In the next image, as we scroll down the first page of the search results, we see two organic listings and then Top Stories. This is the latest news related to our search term – BMW — followed by another organic search result.

Universal Search

Remember, we are still scrolling down the first page of the search results for BMW. Next we see images that Google pulls from various sites online. Once again, these image results are organic, unpaid-for search results. Next we find results pulled from Twitter — in this case, from BMW's Twitter account.

Universal Search

And finally, as we finish scrolling down the first page of the search results, we see another organic search listing followed by BMW related videos pulled from YouTube.

Universal Search

Notice at the bottom of the page, the geolocation note saying: New York - Based on your past activity. Tap the tiny dot alongside the location, in this case New York, and you'll get a pop-up box that says...

Universal Search

Just to be clear, Google doesn't always tell the whole story in regards to how exactly they determine your location. Past activity is certainly a determinant, as is whatever they know about you if you are logged in.

However in the case of the BMW search result we've been using as an example, Google originally inferred our location based on the IP address they detected when we began searching from a New York City IP address location. Then after a few searches, our "past activity" became the location determinant.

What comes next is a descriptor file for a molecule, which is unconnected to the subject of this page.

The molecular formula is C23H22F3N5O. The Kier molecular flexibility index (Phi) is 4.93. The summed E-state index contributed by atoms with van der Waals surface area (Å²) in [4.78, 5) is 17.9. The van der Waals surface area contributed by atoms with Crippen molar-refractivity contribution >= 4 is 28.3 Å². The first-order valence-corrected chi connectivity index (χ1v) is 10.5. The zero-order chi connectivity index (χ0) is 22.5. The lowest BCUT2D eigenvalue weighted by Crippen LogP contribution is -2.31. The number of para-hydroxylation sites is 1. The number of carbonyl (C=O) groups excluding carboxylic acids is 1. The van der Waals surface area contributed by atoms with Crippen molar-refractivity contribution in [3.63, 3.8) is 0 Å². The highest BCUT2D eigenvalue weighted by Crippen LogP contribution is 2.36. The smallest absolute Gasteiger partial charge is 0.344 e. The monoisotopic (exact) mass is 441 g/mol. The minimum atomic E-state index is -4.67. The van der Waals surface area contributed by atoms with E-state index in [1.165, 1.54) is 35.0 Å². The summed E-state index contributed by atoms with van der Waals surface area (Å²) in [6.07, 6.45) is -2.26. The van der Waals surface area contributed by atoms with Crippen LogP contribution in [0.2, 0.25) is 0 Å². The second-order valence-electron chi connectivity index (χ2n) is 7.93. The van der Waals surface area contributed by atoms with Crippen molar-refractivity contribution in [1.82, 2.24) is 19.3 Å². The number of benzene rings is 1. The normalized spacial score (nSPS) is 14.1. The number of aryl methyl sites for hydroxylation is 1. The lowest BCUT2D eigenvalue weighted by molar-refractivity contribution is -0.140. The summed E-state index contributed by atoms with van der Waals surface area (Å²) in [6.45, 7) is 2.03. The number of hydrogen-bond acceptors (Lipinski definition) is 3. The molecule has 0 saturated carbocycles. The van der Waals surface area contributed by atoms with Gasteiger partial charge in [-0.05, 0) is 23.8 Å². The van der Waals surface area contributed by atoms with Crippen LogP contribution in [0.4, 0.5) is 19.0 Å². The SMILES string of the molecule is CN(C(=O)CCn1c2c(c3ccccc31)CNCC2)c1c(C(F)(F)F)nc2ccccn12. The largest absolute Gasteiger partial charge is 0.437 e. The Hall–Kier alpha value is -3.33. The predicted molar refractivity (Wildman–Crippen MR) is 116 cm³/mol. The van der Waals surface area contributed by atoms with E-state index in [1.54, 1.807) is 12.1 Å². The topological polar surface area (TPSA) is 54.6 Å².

However, the next morning when we switched our IP location to Seattle, and changed nothing else, the BMW search gave us results for Seattle as seen below in the split screen which also claims the search results were based on "past activity" ...

Local Results for Seattle Tacoma BMW Search

But, in fact the results were based solely on IP address location.

Then a few minutes later, after clearing our cache of Google's cookies, we logged into a Dallas IP location and Google gave us the following Dallas area results...

Local Results for Dallas BMW Search

As you can see, this time Google tells us the IP address was being used to determine our location.

That's because they had no "past activity" to base our search on. Since we cleared all of Google's cookies from our cache, they had only the IP address available to use as the location determinant.

By the way, if Google asks for your location you don't have to choose between blocking it or allowing it. You can simply close the query box by tapping the X...

Local Results for Dallas BMW Search

When doing our research for SEO purposes, we find it useful to research and compare the results for various locations. But in fact, all of the searches in this book are actually being done from a location in Hawaii. As you might guess, the clients we work with are rarely-if-ever in Hawaii — so using our actual location would provide non-relevant results for our clients' target markets.

As such, you too may also find it useful to research locations far and away from your actual location. So, knowing this "trick" can come in handy.

Most importantly, you need to know that Google's search results are HIGHLY geotargeted. Depending on your "location" the search results can vary dramatically from city to city, region to region, and country to country.

Beyond location,

  • personalization,
  • browser history,
  • and search history,

...are what determine the search results that Google serves you and everyone else searching for anything anywhere in the world.

Therefore, we recommend that you...